United States District Court, M.D. Louisiana
DAVID MCMILLAN, INDIVIDUALLY AND ON BEHALF OF HIS MINOR CHILDREN, KATELYNN ELIZABETH, BRIANNA LYNNE, SOPHIA LORENA, AND QUILLAN DAVID MCMILLAN, ET AL.
J.P. MORGAN CHASE BANK, N.A., ET AL.
RICHARD L. BOURGEOIS, JR. UNITED STATES MAGISTRATE JUDGE
the Court is Plaintiffs' Motion to Compel Answers to
Discovery (R. Doc. 32) filed on December 5, 2016. The motion
is opposed. (R. Doc. 45). Plaintiffs have filed a Reply. (R.
Court set November 28, 2016 as the final deadline to complete
all discovery and to file related motions. (R. Doc. 24).
Plaintiffs seek an order requiring Chase to provide
supplemental responses to Plaintiffs' Interrogatory No. 3
and No. 16 served on October 28, 2016, and to which Chase
responded on November 28, 2016. The instant motion was timely
filed because it was “filed within seven days after the
discovery deadline and pertain to conduct occurring during
the final seven days of discovery.” LR 26(g).
preliminary issue, Chase argues that the Motion to Compel
should be denied because the underlying interrogatories were
untimely served. Rule 33(b)(2) provides that a
“responding party must serve its answers and any
objections within 30 days after being served with the
interrogatories.” Fed.R.Civ.P. 33(b)(2). There is no
dispute that Plaintiffs served the interrogatories by e-mail
on October 28, 2016. (R. Doc. 32-1 at 1; see R. Doc.
33-2). Pursuant to the methods of calculating time provided
by Rule 6(a), Chase's responses would be due on November
28, 2016. See Fed. R. Civ. P. 6(a). At the time the
interrogatories were served, however, Rule 6(d) provided that
“[w]hen a party may or must act within a specified time
after service and service is made under Rule 5(b)(2)(C), (D),
(E), or (F), 3 days are added after the period would
otherwise expire under Rule 6(a).” Fed.R.Civ.P. 6(d)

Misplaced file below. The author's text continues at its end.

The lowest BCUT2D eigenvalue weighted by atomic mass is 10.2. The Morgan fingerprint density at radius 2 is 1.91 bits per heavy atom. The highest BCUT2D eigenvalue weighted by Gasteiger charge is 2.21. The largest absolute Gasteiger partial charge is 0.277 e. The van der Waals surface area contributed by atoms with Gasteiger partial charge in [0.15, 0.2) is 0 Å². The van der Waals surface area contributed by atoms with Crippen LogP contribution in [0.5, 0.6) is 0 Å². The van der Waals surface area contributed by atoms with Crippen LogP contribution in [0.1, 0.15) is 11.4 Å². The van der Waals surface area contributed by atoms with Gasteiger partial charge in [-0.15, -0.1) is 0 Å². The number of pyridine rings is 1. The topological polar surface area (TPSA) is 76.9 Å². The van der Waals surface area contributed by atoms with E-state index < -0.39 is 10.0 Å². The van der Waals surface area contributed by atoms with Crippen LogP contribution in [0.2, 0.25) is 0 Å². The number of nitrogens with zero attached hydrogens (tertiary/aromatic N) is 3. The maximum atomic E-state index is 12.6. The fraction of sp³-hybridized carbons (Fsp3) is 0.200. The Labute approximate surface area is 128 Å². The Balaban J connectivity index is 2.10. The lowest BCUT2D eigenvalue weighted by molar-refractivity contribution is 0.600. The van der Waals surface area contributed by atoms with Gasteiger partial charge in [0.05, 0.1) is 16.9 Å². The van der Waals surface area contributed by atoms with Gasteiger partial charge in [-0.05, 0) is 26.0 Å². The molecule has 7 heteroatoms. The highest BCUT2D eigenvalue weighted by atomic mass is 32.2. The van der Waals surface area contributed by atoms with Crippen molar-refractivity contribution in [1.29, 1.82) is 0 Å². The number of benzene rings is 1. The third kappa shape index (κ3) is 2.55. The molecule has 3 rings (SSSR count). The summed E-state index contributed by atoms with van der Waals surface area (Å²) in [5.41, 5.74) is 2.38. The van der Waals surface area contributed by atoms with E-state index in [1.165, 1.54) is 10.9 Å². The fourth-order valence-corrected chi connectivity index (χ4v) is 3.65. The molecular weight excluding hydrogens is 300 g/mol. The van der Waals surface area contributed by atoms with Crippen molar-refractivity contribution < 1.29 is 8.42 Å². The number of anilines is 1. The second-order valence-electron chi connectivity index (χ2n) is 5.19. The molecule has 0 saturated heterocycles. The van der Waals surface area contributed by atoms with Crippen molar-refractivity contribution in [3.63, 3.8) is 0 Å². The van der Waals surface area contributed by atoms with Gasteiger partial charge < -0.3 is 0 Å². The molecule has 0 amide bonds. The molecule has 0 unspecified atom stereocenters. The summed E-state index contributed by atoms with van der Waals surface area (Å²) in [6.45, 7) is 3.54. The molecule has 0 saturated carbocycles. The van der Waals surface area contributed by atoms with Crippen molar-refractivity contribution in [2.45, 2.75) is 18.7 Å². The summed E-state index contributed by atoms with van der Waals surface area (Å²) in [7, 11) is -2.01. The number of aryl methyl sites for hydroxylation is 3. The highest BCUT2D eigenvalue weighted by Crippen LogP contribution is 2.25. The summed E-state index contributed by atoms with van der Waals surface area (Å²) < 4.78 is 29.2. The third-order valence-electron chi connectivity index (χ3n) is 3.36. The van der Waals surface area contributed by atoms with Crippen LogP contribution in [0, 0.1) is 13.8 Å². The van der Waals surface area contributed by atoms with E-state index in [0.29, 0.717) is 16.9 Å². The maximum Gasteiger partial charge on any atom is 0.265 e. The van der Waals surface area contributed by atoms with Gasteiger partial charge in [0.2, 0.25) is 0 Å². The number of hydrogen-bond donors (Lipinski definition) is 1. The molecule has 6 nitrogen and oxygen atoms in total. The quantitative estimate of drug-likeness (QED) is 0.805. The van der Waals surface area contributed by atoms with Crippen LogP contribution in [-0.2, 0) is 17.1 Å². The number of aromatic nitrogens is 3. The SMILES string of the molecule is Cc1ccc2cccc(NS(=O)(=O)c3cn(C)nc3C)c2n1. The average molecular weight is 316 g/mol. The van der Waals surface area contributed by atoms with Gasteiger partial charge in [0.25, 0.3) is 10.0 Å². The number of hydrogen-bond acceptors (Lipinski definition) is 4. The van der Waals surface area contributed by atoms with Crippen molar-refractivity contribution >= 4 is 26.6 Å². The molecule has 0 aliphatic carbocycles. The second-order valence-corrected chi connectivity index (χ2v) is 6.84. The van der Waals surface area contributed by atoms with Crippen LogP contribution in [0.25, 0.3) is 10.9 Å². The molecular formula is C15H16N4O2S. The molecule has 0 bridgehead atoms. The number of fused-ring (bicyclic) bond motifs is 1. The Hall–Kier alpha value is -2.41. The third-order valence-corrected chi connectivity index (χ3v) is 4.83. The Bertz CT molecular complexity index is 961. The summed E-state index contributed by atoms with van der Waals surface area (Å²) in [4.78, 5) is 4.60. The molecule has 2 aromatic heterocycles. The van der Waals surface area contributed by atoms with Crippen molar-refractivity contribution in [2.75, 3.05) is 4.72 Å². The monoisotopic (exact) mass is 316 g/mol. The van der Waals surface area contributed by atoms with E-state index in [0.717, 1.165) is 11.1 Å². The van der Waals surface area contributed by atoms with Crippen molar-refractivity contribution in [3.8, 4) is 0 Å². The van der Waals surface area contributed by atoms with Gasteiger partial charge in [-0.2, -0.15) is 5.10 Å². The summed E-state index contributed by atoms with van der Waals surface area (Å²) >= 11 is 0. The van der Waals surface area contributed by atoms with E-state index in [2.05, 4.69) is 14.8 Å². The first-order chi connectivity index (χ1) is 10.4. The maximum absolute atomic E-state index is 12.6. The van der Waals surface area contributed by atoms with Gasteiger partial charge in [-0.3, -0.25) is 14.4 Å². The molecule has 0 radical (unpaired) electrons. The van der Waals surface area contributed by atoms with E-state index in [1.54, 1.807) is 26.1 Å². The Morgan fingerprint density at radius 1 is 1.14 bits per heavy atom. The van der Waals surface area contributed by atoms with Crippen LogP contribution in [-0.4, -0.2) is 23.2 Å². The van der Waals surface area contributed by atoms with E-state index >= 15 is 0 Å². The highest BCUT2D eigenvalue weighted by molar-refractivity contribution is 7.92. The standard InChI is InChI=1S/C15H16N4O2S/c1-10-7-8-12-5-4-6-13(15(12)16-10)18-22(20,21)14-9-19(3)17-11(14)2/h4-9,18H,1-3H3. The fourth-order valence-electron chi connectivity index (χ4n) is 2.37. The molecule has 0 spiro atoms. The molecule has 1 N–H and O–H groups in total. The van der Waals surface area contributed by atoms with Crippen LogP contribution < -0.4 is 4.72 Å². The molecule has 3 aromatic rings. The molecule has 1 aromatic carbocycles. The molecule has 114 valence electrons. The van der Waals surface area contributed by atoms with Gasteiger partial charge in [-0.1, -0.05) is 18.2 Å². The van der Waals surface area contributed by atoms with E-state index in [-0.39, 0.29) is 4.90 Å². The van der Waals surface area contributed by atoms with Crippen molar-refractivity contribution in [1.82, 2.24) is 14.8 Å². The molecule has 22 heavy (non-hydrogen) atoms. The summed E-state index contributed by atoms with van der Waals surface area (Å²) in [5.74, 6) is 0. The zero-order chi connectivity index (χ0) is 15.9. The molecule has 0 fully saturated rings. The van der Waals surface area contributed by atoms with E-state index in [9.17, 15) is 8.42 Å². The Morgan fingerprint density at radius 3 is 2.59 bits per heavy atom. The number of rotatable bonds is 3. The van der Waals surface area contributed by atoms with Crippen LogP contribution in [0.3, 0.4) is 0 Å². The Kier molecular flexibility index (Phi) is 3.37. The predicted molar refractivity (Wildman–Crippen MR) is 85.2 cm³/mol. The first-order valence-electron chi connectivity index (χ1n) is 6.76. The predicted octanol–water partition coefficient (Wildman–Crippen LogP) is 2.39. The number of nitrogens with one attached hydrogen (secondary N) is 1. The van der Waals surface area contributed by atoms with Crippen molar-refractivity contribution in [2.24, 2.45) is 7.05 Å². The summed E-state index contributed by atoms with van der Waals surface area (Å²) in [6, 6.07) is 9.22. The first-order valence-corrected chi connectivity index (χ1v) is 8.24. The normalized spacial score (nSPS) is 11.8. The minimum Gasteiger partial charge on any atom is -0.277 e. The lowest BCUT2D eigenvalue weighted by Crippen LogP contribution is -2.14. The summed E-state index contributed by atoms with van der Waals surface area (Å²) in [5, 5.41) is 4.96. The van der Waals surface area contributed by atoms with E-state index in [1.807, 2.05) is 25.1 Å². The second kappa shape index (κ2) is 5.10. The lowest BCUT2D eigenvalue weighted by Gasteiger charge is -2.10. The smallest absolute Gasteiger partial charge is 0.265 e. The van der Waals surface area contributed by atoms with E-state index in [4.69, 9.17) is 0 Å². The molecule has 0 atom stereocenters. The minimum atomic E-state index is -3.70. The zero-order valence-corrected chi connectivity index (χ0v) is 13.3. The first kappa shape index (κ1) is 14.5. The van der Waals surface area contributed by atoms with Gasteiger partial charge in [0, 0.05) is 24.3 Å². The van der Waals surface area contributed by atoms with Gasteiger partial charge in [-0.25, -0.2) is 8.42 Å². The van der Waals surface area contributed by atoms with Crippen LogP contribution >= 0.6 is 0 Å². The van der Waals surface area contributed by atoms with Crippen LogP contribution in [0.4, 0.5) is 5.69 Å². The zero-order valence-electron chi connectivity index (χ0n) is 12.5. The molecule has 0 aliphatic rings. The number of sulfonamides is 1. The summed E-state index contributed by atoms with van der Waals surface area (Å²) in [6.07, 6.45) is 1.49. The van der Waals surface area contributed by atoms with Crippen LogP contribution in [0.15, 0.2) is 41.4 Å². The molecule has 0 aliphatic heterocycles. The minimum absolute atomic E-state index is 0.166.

(prior version). Service by e-mail constitutes service by
“electronic means” pursuant to Rule 5(b)(2)(E).
See Fed. R. Civ. P. 5(b)(2)(E). Accordingly, Chase
was provided an additional 3 days to provide responses to the
interrogatories, making them due on December 1,
Court's Local Rules provides that “[w]ritten
discovery is not timely unless the response to that discovery
would be due before the discovery deadline” and
“[t]he responding party has no obligation to respond
and object to written discovery if the response and objection
would not be due until after the discovery deadline.”
LR 26(d)(2). This Court has expressly held that discovery
requests served prior to the discovery deadline that require
compliance after the discovery deadline are untimely.
See, e.g., Hall v. State of
Louisiana, No. 12-657, 2014 WL at 2560715, at *1 (M.D.
La. June 6, 2014) (discovery requests served on party 14 days
before discovery deadline were untimely as the party had 30
days to respond to such discovery requests); see also
Sandifer v. Hoyt Archery, Inc., No. 12-322, 2015 WL
3465923, at *2 (M.D. La. June 1, 2015) (“Although it
was served 4 days before the expert discovery deadline, the
subpoena was untimely as it required compliance outside of
the March 31, 2015 deadline.”); Dixon v. Greyhound
Lines, Inc., No. 13-179, 2014 WL 6474355, at *3 (M.D.
La. Nov. 19, 2014) (“Although it was served 6 days
before the expert discovery deadline, the subpoena was
untimely as it required compliance outside of the September
2, 2014 deadline.”).
have denied motions to compel discovery responses where the
discovery requests were untimely served in light of the 3
additional days to respond provided by Rule 6(d).
See, e.g., Nesselrotte v. Allegheny
Energy, Inc., No. 06-01390, 2008 WL 1925107, at *2 (W.D.
Pa. Apr. 30, 2008) (denying motion to compel because
discovery requests were not timely served when additional 3
days provided by Rule 6(d) were taken into consideration);
Gott v. The Raymond Corp., No. 07-145, 2008 WL